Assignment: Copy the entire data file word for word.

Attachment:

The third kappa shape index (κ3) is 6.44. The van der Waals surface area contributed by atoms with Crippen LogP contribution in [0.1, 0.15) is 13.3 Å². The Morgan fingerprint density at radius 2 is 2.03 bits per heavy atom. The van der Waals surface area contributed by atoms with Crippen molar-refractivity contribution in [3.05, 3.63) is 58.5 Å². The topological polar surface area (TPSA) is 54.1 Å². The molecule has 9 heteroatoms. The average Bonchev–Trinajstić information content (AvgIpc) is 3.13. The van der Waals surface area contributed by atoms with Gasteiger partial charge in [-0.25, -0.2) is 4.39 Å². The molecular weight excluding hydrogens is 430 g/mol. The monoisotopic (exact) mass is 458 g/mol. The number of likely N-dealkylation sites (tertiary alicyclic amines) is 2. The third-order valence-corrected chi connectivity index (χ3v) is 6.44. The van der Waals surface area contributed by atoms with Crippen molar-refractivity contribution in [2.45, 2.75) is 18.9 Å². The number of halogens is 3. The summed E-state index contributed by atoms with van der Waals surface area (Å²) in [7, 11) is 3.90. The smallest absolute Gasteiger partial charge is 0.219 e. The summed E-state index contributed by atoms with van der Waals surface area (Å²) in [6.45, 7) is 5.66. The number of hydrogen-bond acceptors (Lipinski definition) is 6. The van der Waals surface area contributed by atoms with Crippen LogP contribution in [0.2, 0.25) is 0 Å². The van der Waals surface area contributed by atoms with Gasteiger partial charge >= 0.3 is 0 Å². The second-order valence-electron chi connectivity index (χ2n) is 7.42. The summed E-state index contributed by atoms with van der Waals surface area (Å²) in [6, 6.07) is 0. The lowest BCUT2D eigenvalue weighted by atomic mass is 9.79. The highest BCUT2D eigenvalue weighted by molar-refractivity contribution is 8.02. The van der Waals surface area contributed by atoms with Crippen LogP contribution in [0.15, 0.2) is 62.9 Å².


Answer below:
The third kappa shape index (κ3) is 6.44. The van der Waals surface area contributed by atoms with Crippen LogP contribution in [0.1, 0.15) is 13.3 Å². The Morgan fingerprint density at radius 2 is 2.03 bits per heavy atom. The van der Waals surface area contributed by atoms with Crippen molar-refractivity contribution in [3.05, 3.63) is 58.5 Å². The topological polar surface area (TPSA) is 54.1 Å². The molecule has 9 heteroatoms. The average Bonchev–Trinajstić information content (AvgIpc) is 3.13. The van der Waals surface area contributed by atoms with Gasteiger partial charge in [-0.25, -0.2) is 4.39 Å². The molecular weight excluding hydrogens is 430 g/mol. The monoisotopic (exact) mass is 458 g/mol. The number of likely N-dealkylation sites (tertiary alicyclic amines) is 2. The third-order valence-corrected chi connectivity index (χ3v) is 6.44. The van der Waals surface area contributed by atoms with Crippen molar-refractivity contribution in [2.45, 2.75) is 18.9 Å². The number of halogens is 3. The summed E-state index contributed by atoms with van der Waals surface area (Å²) in [7, 11) is 3.90. The smallest absolute Gasteiger partial charge is 0.219 e. The summed E-state index contributed by atoms with van der Waals surface area (Å²) in [6.45, 7) is 5.66. The number of hydrogen-bond acceptors (Lipinski definition) is 6. The van der Waals surface area contributed by atoms with Crippen LogP contribution in [0.2, 0.25) is 0 Å². The van der Waals surface area contributed by atoms with Gasteiger partial charge >= 0.3 is 0 Å². The second-order valence-electron chi connectivity index (χ2n) is 7.42. The summed E-state index contributed by atoms with van der Waals surface area (Å²) in [6, 6.07) is 0. The lowest BCUT2D eigenvalue weighted by atomic mass is 9.79. The highest BCUT2D eigenvalue weighted by molar-refractivity contribution is 8.02. The van der Waals surface area contributed by atoms with Crippen LogP contribution in [0.15, 0.2) is 62.9 Å².